U.S. v. Sunia, Criminal Action No. 07-225 (RBW).

CourtU.S. District Court — District of Columbia
Writing for the CourtReggie B. Walton
Citation643 F.Supp.2d 51
PartiesUNITED STATES of America, Plaintiff, v. Aitofele T.F. SUNIA and Tini Lam Yuen, Defendants.
Decision Date11 August 2009
Docket NumberCriminal Action No. 07-225 (RBW).
643 F.Supp.2d 51
UNITED STATES of America, Plaintiff,
v.
Aitofele T.F. SUNIA and Tini Lam Yuen, Defendants.
Criminal Action No. 07-225 (RBW).
United States District Court, District of Columbia.
August 11, 2009.

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Kathryn Albrecht, Timothy Kelly, Matthew L. Stennes, U.S. Department of Justice, Washington, DC, for Plaintiff.

Stephen Anthony, Emily Johnson Henn, Joshua D. Greenberg, Covington & Burling, Washington, DC, for Defendant.

Michelle Peterson, Jonathan Jeffress, Federal Public Defender's Office, Washington, DC, for Co-Defendant.

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MEMORANDUM OPINION

REGGIE B. WALTON, District Judge.


Aitofele T.F. Sunia and Tini Lam Yuen, the defendants in this criminal case, have filed a motion to dismiss in whole or in part Counts One through Six of the indictment against them pursuant to Federal Rule of Criminal Procedure 12(b)(3)(B). Joint Motion of Aitofele T.F. Sunia and Tini Lam Yuen to Dismiss in Whole or in Part Counts One through Six at 1. On September 8, 2008, the Court heard oral argument on the defendants' motion and denied the motion insofar as it sought to dismiss Counts Five and Six of the indictment in their entirety and Count One of the indictment in part. Currently before the Court is the balance of the motion to dismiss and a motion for partial reconsideration of the Court's earlier oral rulings filed by the defendants. After carefully considering the indictment, the defendants' motions, all memoranda of law and exhibits relating to those motions,1 and the parties' oral representations at the September 8 hearing and the subsequent hearing regarding these motions held on August 4, 2009, the Court concludes that it must grant the balance of the defendants' motion, grant the defendants' motion for reconsideration, dismiss in part Counts Two through Four of the indictment, and dismiss Counts Five and Six of the indictment in their entirety for the reasons that follow.

I. Background

The following facts are alleged in the indictment. Sunia, who "currently serves as Lieutenant Governor of American Samoa," Indictment ¶ 8, and previously served as Treasurer of the American Samoa government from July 9, 2001, to April 11, 2003, Acting Treasurer from April 11, 2003, until June 6, 2003, id. ¶ 10, and "Counsel to the Fono [the territory's legislative body] from February 16, 1999[,] to July 9, 2001," id. ¶ 11, along with Lam Yuen, who has served as a member of the Fono since January 3, 2001, id. ¶ 15, allegedly "conspire[d] ... with the [American Samoa] Chief Procurement Officer, [ ] Director of Education, and others ... to commit offenses against the United States," id. ¶ 26, including fraudulent receipt of federal "payments totaling $775,000 made to companies under their control, in exchange for supplying furniture to the [American Samoa Department of Education] valued at more than $5,000,"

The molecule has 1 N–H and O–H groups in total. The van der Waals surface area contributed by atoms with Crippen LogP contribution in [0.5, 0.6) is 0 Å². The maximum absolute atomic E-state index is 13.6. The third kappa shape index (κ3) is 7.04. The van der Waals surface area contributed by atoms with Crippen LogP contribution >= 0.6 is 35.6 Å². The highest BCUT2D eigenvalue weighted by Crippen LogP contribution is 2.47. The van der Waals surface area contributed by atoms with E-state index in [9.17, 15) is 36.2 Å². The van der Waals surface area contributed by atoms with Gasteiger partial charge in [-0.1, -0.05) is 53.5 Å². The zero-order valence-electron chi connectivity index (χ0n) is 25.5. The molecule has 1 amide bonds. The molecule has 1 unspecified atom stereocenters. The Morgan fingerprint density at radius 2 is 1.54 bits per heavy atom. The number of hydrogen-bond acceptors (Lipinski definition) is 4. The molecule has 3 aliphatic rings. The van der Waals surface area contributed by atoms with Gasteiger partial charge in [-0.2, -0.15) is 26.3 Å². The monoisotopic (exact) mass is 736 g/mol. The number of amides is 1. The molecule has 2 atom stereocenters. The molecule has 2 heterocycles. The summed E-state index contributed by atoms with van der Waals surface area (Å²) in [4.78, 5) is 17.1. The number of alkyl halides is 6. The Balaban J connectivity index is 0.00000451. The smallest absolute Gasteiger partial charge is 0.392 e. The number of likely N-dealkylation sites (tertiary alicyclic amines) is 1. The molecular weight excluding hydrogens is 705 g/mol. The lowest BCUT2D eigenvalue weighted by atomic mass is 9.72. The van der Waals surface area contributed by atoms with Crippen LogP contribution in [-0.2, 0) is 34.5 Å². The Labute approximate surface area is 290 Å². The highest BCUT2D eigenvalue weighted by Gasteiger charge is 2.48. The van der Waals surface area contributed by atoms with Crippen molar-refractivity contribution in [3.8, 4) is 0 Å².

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id. ¶ 26(a), and bribery of "the Director of Education and the Chief Procurement Officer," id. ¶ 26(b). The defendants allegedly engaged in this conspiracy "to personally enrich themselves, their relatives, and their business associates" by "secur[ing] for companies under their control lucrative payments totaling hundreds of thousands of dollars in exchange for manufacturing and supplying classroom and library furniture for the [American Samoa Department of Education]." Id. ¶ 27.

Specifically, the defendants allegedly "obtain[ed] payments in connection with the [American Samoa Department of Education's] furniture projects" by "us[ing] false and fraudulent means, including improperly structuring invoices and other procurement documents ... to circumvent the [American Samoa] procurement laws and avoid the competitive bidding process." Id. ¶ 28(b). This alleged fraudulent process allowed the defendants to "effectively eliminate[] price competition for the furniture" and "charge[ ] artificially high prices for the furniture," thereby "wast[ing] [American Samoa] and federal grant funds that could have been used for other [American Samoa] Department of Education needs." Id. ¶ 28(c). Further, the defendants allegedly gave the American Samoa Chief Procurement Officer "a share of the furniture projects for [the Chief Procurement Officer's] company, [Samoa Wood Products, Inc.], in consideration for his agreement not to enforce procurement regulations and not to open the jobs up for competitive bidding," id. ¶ 28(d), and allegedly gave the American Samoa Director of Education "cash payments and free contracting work on his house[ ] to reward him for dividing up and awarding furniture payments to companies under [the defendants'] control in violation of the procurement regulations," id. ¶ 28(e).